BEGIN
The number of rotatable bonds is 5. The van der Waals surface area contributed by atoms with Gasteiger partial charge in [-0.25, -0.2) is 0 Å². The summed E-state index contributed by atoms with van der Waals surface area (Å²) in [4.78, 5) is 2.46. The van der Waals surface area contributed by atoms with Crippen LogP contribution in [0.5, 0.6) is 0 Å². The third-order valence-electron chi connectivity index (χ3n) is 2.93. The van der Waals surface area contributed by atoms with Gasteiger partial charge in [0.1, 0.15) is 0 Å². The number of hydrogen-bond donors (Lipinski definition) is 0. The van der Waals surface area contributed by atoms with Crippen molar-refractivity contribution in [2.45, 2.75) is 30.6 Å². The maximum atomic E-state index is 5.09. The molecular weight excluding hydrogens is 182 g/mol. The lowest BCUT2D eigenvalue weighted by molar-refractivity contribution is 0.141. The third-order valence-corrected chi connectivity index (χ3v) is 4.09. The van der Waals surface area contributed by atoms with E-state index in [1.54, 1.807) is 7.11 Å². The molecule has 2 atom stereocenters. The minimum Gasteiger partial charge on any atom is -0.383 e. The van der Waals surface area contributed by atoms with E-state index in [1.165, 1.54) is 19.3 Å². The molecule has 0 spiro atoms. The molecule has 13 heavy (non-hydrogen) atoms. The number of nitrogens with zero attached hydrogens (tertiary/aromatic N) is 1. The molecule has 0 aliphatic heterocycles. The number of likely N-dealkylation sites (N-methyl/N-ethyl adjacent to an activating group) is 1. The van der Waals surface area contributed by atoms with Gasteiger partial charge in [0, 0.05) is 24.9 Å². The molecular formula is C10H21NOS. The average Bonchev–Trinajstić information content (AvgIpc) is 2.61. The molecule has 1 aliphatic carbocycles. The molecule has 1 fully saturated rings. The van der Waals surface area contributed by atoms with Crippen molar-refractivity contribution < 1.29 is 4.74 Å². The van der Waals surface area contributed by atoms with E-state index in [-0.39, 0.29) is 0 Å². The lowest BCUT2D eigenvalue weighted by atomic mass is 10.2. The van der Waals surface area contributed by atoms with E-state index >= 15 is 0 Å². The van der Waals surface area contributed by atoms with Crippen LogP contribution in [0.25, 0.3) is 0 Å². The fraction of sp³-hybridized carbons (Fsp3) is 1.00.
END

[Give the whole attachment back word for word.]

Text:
The number of rotatable bonds is 5. The van der Waals surface area contributed by atoms with Gasteiger partial charge in [-0.25, -0.2) is 0 Å². The summed E-state index contributed by atoms with van der Waals surface area (Å²) in [4.78, 5) is 2.46. The van der Waals surface area contributed by atoms with Crippen LogP contribution in [0.5, 0.6) is 0 Å². The third-order valence-electron chi connectivity index (χ3n) is 2.93. The van der Waals surface area contributed by atoms with Gasteiger partial charge in [0.1, 0.15) is 0 Å². The number of hydrogen-bond donors (Lipinski definition) is 0. The van der Waals surface area contributed by atoms with Crippen molar-refractivity contribution in [2.45, 2.75) is 30.6 Å². The maximum atomic E-state index is 5.09. The molecular weight excluding hydrogens is 182 g/mol. The lowest BCUT2D eigenvalue weighted by molar-refractivity contribution is 0.141. The third-order valence-corrected chi connectivity index (χ3v) is 4.09. The van der Waals surface area contributed by atoms with E-state index in [1.54, 1.807) is 7.11 Å². The molecule has 2 atom stereocenters. The minimum Gasteiger partial charge on any atom is -0.383 e. The van der Waals surface area contributed by atoms with E-state index in [1.165, 1.54) is 19.3 Å². The molecule has 0 spiro atoms. The molecule has 13 heavy (non-hydrogen) atoms. The number of nitrogens with zero attached hydrogens (tertiary/aromatic N) is 1. The molecule has 0 aliphatic heterocycles. The number of likely N-dealkylation sites (N-methyl/N-ethyl adjacent to an activating group) is 1. The van der Waals surface area contributed by atoms with Gasteiger partial charge in [0, 0.05) is 24.9 Å². The molecular formula is C10H21NOS. The average Bonchev–Trinajstić information content (AvgIpc) is 2.61. The molecule has 1 aliphatic carbocycles. The molecule has 1 fully saturated rings. The van der Waals surface area contributed by atoms with Crippen molar-refractivity contribution < 1.29 is 4.74 Å². The van der Waals surface area contributed by atoms with E-state index in [-0.39, 0.29) is 0 Å². The lowest BCUT2D eigenvalue weighted by atomic mass is 10.2. The van der Waals surface area contributed by atoms with E-state index >= 15 is 0 Å². The van der Waals surface area contributed by atoms with Crippen LogP contribution in [0.25, 0.3) is 0 Å². The fraction of sp³-hybridized carbons (Fsp3) is 1.00.